Skip to main content

50 Cent has given the world songs on a host of topics, but some of his most famous songs are just supposed to be fun. “In da Club” and “Candy Shop” are great for parties but they don’t contain any social commentary. This is surprising, as the song that made 50 want to become a rapper is socially conscious.

50 Cent wearing a hat
50 Cent | Elsa/Getty Images

The first album that 50 Cent purchased

Eric B. & Rakim don’t get as much airplay as they once did, however, they were once one of the hottest acts in hip-hop. They had plenty of influence on other artists, including 50. Their album Paid in Full was the first album he ever purchased.

“In those days, hip-hop wasn’t the dominant global pop culture it is now,” 50 told NME. “It’d only be on public radio for maybe an hour a day. I used to get my grandmother’s tape recorder, the one she used to tape church services with, and use that to tape hip hop off the radio. And with Erik B. & Rakim I think was the first moment where I felt like: ‘I’ve got to own this.’’

The song that changed his life

Eric B. and Rakim sitting
Eric B. and Rakim | David Corio/Redferns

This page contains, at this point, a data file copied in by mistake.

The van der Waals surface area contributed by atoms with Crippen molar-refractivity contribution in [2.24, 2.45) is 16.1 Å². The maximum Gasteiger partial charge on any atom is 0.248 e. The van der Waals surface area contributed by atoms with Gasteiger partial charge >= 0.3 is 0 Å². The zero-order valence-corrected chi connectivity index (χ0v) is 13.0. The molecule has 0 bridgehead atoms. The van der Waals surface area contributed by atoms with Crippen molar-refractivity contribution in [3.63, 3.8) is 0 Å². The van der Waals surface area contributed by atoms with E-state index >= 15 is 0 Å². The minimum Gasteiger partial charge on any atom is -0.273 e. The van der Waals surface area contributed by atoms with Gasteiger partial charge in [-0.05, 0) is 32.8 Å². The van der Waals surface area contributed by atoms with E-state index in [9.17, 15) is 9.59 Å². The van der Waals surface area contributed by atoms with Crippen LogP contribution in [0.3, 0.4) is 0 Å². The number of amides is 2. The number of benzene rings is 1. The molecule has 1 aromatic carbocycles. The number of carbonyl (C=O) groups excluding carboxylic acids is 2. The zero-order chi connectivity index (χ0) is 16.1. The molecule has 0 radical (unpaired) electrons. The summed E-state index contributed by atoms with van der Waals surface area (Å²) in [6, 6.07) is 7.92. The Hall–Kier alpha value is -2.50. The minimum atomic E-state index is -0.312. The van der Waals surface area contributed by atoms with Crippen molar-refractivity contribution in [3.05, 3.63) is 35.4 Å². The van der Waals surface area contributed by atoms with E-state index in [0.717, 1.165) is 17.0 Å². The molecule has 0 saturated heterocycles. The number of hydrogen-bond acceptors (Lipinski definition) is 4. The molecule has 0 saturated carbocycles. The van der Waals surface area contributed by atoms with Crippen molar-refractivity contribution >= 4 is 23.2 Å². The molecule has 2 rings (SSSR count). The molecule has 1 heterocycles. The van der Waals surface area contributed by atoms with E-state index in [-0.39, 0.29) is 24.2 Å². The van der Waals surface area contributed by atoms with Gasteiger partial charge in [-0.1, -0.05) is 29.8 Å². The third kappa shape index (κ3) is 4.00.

According to AllMusic, Eric B. & Rakim contributed a song called “Juice (Know the Ledge)” to the soundtrack of the film Juice starring Tupac Shakur. The song features socially conscious lyrics about living in the inner city. It initially appears to be a braggadocios song about a gangster but turns into a sad song about violence. That was the song that made 50 want to become a rapper.

“It was a song that made me feel like it represented my neighborhood,” 50 said. “Listening to it, I felt like they were painting a picture of where I lived and all the moves you needed to make in order to live on the streets there. The law of the jungle out there. It’s like: ‘Where’s the ledge?’ Where’s the edge of what you can get away with in the hood?’”

Other ways 50 Cent crossed paths with Eric B. & Rakim

50 Cent wearing a red baseball cap
50 Cent | Scott Gries/Getty Images

50 Cent: What He Once Said He’d Do If He Didn’t Outsell Kanye West

Interestingly, that was not the only time 50 artistically crossed paths with Rakim. 50 became a superstar based off the strength of his album Get Rich or Die Tryin’. According to Rap-Up, many of the songs from Get Rich or Die Tryin’ used the instrumental tracks Rakim created for an unreleased Dr. Dre album. Grantland reports 50 reworked one of Rakim’s songs into his song “Heat.”

BrooklynVegan reports 50 attended a concert by Eric B. & Rakim in 2018. He said the concert gave him goosebumps. It reminded him of taping over his grandmother’s tapes when he was younger.

Between the influence of “Juice (Know the Ledge)” and the beats from Get Rich or Die Tryin’, 50 might not be the icon he is today without Eric B. & Rakim. That’s an incredible testament to their legacy.